If you can believe the current polling, it tells us that most people rate the economy as one of the top three issues in this election. They rate it highly but in reality, they know very little about it.
The average voter understands the economy in the narrow corridor of his/her own circumstances; the mortgage, household bills, savings, credit cards and the like. They also know we borrow as a nation, but few would know how it is done.
But ask them how much the nation owes or what is net debt or do they understand the principle of the three sectoral balances and all you get is a blank stare. Ask them to explain what the automatic stabilisers are in an economy and you might as well whistle Dixie.
They have been clouted from ear to ear by the conservative side who have railed against Labor’s track record on economic management, yet the Coalition has performed abysmally in that area, themselves. Such is the power of a prejudiced media that most people cannot be convinced Labor do it better economically.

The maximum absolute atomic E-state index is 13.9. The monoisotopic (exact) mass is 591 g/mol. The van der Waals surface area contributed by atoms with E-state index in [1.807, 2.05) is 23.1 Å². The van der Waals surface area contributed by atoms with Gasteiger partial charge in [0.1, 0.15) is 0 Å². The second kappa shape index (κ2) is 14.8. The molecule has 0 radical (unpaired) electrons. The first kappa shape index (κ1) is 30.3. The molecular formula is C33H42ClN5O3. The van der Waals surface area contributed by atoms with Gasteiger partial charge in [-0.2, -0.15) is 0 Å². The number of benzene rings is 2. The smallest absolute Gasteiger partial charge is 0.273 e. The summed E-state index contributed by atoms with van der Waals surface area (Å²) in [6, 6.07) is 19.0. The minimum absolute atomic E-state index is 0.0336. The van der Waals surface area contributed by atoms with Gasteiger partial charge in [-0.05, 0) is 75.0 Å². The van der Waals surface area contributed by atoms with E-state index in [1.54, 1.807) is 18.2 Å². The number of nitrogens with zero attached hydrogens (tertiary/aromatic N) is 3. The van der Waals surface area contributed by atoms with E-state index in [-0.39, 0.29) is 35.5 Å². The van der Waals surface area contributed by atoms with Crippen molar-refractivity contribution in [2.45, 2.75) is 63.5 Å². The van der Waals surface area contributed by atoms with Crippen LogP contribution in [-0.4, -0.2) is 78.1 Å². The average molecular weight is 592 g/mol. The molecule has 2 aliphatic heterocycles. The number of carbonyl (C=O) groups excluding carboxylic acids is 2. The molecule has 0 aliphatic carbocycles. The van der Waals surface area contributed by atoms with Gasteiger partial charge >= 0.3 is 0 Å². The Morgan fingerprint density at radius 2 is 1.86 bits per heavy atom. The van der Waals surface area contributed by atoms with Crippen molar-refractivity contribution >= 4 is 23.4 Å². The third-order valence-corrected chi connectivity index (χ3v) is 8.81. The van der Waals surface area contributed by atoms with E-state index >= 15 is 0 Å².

The greater reality, however, is that both major parties have got it wrong. Really wrong!
Economics Professor Bill Mitchell of the University of Newcastle and founder of the Centre for Full Employment And Equity (CofFEE) travelled to Spain on a lecture tour recently and while there produced a 15 minute video that ought to be mandatory viewing for politicians and voters alike.
The questions asked of him in the interview are in Spanish, but his answers are so clear and precise, you don’t need an interpreter. He explains in simple, easy to understand language why deficit spending is necessary and good for our economy.
The video is presented here. It needs no further introduction other than to recommend that all who watch it, share it with those who, you know are ignorant of the power of a currency-issuing government.
It might be asking too much, but perhaps those who watch it and rate the economy as an important election issue will have learned something and have reason to query how our politicians could be so naive as to think spending cuts lead to prosperity.
They might come to understand that the strength of our economy lies with people working and producing goods and services; that underutilised resources are a drag on our capacity to lift living standards.
Then again, they may not.
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